For his work, Johnson has received the Take Pride in America Award from President George H.W. Bush in 1989, and the Princeton Peace Prize for promoting economic justice in the region. In 1998, he received the New Jersey Pride Award from New Jersey Monthly magazine and the Humanitarian Award from the National Conference for Community and Justice. A frequent writer and lecturer on community development, Johnson served as a visiting faculty member at Princeton's Woodrow Wilson School of Public and International Affairs in 1996.
James A. Leach represents Iowa's first congressional district in the U.S. House of Representatives. Iowa voters first sent him to Congress in 1976, and he is now in his 13th term. A leader of the moderate branch of the Republican Party, Leach has served as chairman of the Committee on Banking and Financial Services, the Committee on Financial Services and the Subcommittee on East Asia and the Pacific of the Committee on International Relations.
In the 1980s and 1990s, Leach pushed forward Congressional efforts to attain a nuclear freeze and then a comprehensive test ban, and has been a leader of Congressional campaign-reform efforts. He has received six honorary degrees and many other honors, including major awards from the United Nations Association and the Sierra Club. Before joining Congress, Leach worked as a Foreign Service officer and as special assistant to Donald Rumsfeld, then director of the Office of Economic Opportunity. He served as a delegate to the Geneva Disarmament Conference and the U.N. General Assembly.
Stephen A. Oxman, a member of Princeton's class of 1967, was assistant secretary of state for European and Canadian Affairs in the first Clinton administration and also served in the Carter administration. He is a senior advisor at Morgan Stanley Dean Witter & Co., and previously was a senior managing director in charge of the telecom mergers and acquisitions practice at BT Wolfensohn, the worldwide mergers and acquisitions arm of Bankers Trust.
Oxman served on the advisory council at Princeton's Woodrow Wilson School of Public and International Affairs during the 2001-2002 academic year. He also serves on the board of directors of Good Shepherd Services, a New York-based organization that provides assistance to struggling children and families.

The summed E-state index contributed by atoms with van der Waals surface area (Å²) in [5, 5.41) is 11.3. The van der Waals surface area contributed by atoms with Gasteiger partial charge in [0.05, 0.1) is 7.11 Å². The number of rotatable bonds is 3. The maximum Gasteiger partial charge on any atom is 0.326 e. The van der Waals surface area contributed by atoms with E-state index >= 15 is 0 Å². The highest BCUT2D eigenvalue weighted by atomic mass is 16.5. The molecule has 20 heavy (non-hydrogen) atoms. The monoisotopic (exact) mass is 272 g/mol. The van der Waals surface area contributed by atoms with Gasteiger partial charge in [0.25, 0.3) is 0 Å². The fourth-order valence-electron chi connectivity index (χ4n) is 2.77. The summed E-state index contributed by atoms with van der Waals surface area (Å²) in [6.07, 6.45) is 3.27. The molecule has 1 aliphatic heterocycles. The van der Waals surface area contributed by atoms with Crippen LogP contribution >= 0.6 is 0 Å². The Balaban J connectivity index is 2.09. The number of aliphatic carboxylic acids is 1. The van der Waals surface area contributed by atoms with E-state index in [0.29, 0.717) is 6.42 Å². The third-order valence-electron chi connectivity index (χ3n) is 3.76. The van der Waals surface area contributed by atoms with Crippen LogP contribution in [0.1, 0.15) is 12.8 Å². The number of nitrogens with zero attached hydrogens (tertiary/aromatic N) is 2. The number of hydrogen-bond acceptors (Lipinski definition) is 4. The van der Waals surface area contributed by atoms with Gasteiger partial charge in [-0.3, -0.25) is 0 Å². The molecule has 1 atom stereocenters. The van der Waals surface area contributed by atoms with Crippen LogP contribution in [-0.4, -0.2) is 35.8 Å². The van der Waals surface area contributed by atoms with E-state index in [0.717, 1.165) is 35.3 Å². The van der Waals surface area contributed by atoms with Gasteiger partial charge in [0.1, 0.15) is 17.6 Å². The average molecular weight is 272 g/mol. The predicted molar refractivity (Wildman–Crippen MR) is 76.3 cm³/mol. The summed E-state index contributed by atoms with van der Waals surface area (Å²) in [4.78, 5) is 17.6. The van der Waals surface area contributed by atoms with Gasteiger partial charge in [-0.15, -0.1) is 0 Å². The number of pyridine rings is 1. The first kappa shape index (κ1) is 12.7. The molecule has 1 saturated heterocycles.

Neil L. Rudenstine, former president of Harvard University and Princeton's former provost, will begin a four-year term on the Board of Trustees. Rudenstine now serves as chairman of a major non-profit organization, ArtSTOR, which will develop, maintain and distribute digital resources for the study of art, architecture and related fields in the humanities.
Rudenstine, a member of Princeton's class of 1956 and former Rhodes Scholar, was named Harvard's president in 1991 and left the position last year. A specialist in Renaissance literature, Rudenstine returned to Princeton in 1968 as dean of students and associate professor of English. He became dean of the college in 1972 and provost five years later. He resigned in 1987 to direct the Mellon Foundation. Rudenstine has championed policies that promote diversity on college campuses and has been credited with promoting unity among Harvard's schools and colleges. In 1996, he received Princeton's Woodrow Wilson Award, the University's highest award for undergraduate alumni.
Paul Spyros Sarbanes, a member of Princeton's class of 1954, has represented Maryland in the United States Senate since 1976. Chairman of the Maryland Congressional delegation, Sarbanes, a Democrat, serves as chairman of the Senate Committee on Banking, Housing and Urban Affairs and serves on the Joint Economic Committee, the Senate Foreign Relations Committee and the Senate Committee on the Budget.
As a senator, Sarbanes has supported legislation that would increase funding for student aid programs in higher education, including efforts to increase the maximum Pell Grant award. He also introduced legislation establishing the Thurgood Marshall Legal Opportunity Program, an initiative that would assist disadvantaged students attending law school. Before his election to the Senate, Sarbanes was a three-term member of the U.S. House of Representatives. He is a former Rhodes Scholar who has practiced as an attorney and lawyer and held several important positions in local and state government.